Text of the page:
House goes nuclear
A House Energy and Commerce hearing this morning will reveal how much bipartisan support exists for nuclear energy.
Why it matters: If only one fossil fuel alternative gets a leg up from this divided Congress, it'll be nuclear.
Driving the news: The hearing today centers on draft bills that aim to hasten a nuclear energy renaissance and features big names in the policy space.
Here are a few of the bills to be featured:
- The Modernize Nuclear Reactor Environmental Reviews Act, which would require the Nuclear Regulatory Commission to identify options for less burdensome assessments under the NEPA process.
- The Nuclear Licensing Efficiency Act, which would create mandatory timelines and application processing requirements for the NRC when it reviews nuclear technology permit applications.
- The Nuclear for Brownfields Site Preparation Act, which would require the NRC to determine ways to speed permitting nuclear facilities on brownfield sites.
- The Advanced Nuclear Deployment Act, which would require the NRC to create "risk-informed and performance-based" metrics for licensing microreactors.
- The Nuclear Fuel Security Act, which would expand national nuclear fuel security efforts and promote enriched uranium procurement that cuts Russia out of the equation. (This is different from that uranium ban.)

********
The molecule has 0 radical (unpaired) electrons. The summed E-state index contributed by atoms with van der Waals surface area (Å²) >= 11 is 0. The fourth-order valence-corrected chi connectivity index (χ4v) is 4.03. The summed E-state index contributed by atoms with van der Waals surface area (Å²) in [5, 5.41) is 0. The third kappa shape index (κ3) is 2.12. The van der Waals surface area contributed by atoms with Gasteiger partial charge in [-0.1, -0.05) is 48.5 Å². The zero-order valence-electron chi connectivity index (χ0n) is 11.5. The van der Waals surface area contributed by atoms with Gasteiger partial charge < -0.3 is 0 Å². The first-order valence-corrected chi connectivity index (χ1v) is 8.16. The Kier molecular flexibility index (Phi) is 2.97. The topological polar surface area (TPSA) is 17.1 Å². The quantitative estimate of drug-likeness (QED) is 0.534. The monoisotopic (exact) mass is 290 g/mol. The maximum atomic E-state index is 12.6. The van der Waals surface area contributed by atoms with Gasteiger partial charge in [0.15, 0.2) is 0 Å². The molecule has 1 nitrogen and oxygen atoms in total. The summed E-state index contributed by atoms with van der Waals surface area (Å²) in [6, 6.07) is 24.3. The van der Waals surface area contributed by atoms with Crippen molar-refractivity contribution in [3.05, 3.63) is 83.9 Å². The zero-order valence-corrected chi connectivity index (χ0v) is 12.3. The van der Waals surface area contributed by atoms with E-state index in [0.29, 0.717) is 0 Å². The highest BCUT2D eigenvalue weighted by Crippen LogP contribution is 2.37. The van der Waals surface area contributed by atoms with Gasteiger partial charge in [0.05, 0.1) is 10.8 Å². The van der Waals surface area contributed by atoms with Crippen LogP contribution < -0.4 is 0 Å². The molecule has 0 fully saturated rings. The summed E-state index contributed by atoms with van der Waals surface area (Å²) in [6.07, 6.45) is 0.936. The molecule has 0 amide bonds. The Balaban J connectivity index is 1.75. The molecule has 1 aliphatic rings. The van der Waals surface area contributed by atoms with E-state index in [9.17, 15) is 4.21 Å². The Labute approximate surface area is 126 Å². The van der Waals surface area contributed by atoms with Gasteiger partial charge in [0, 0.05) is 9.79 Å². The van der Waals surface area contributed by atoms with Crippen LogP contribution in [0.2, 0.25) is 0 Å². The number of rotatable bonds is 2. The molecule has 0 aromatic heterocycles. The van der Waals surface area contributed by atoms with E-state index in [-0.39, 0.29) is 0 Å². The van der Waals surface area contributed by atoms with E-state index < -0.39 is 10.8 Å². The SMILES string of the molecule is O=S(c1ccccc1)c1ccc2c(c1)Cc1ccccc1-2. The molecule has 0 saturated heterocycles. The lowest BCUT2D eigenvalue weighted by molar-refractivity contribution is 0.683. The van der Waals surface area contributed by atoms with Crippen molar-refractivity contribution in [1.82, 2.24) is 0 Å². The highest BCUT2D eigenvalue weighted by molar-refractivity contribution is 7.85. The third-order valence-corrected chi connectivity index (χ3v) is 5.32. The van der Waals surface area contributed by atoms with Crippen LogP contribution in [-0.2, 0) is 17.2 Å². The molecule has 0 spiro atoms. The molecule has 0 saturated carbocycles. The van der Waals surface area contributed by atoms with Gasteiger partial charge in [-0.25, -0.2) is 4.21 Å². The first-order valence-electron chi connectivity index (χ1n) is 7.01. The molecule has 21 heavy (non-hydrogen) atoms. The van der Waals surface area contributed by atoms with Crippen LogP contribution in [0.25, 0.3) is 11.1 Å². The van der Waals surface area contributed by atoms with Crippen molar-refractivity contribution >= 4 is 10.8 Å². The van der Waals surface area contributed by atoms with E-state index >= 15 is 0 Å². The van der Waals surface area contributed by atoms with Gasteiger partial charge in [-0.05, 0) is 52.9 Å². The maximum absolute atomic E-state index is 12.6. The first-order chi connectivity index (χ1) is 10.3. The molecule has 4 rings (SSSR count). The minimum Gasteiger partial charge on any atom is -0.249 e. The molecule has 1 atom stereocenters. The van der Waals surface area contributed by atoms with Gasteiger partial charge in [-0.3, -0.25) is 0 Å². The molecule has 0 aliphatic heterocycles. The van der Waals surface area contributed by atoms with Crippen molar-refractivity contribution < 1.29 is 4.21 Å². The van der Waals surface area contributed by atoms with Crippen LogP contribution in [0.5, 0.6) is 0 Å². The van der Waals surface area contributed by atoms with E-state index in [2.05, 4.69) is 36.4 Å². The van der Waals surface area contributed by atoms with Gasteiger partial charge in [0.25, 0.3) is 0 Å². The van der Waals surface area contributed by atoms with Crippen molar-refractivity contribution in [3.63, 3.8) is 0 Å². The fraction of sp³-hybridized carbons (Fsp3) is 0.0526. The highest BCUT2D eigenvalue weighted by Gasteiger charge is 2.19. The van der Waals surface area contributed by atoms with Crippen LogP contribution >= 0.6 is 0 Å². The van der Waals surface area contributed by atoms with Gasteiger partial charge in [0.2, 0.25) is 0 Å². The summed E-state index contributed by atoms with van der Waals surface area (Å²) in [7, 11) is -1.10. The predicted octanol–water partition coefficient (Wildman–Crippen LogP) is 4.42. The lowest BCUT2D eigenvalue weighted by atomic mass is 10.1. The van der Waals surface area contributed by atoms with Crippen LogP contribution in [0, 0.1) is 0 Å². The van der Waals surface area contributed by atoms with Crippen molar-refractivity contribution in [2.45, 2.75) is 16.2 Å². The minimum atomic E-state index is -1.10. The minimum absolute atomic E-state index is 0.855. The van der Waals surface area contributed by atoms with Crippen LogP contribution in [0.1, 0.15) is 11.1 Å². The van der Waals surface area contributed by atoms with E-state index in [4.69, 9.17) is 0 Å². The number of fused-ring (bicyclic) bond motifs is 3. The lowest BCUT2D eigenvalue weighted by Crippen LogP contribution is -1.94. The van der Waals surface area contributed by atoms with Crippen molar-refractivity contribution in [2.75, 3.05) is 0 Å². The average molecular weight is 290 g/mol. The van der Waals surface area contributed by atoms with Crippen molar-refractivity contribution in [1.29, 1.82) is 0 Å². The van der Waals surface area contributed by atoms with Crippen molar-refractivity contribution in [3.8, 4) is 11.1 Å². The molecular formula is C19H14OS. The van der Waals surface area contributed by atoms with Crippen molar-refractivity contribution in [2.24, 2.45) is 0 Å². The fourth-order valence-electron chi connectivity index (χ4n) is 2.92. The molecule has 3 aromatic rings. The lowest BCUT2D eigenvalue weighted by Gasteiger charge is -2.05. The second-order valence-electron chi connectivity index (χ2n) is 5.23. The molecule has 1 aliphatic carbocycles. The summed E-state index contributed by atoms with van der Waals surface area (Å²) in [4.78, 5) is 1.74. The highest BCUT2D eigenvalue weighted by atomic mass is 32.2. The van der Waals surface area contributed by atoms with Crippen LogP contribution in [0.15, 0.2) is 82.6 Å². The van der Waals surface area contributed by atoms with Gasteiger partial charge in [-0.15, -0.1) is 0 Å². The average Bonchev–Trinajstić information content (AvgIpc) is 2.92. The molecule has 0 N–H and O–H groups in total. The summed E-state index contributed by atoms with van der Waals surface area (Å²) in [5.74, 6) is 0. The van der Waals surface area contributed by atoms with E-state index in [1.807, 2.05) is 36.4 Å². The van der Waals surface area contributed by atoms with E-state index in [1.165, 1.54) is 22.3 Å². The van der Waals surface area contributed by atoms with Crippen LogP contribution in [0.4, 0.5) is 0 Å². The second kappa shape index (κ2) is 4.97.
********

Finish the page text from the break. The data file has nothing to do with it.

Between the lines: We expect NRC executive director of operations Daniel Dorman to face questions about how the bills would impact the commission.
- Lawmakers also want answers on the NRC's own streamlining efforts. In a letter dated Friday, top Republicans and Democrats highlighted issues they want resolved with a draft of a key commercial reactor rulemaking before it's finalized.
What we expect: bipartisan enthusiasm amid an industry plea for swift action.
- Nuclear Energy Institute CEO Maria Korsnick will support the Modernize Nuclear Reactor Environmental Reviews Act, according to her prepared remarks.
- Korsnick will call on Congress to reauthorize the Price-Anderson Act, which gives the government authority to define the legal liability nuclear facilities face in the event of accidents.
What they're saying: "Our nuclear expansion hearing builds off of our previous work this Congress and will take important steps to advance durable policy to expand the benefits of nuclear energy," said Jeff Duncan, chair of the energy subcommittee, in a statement.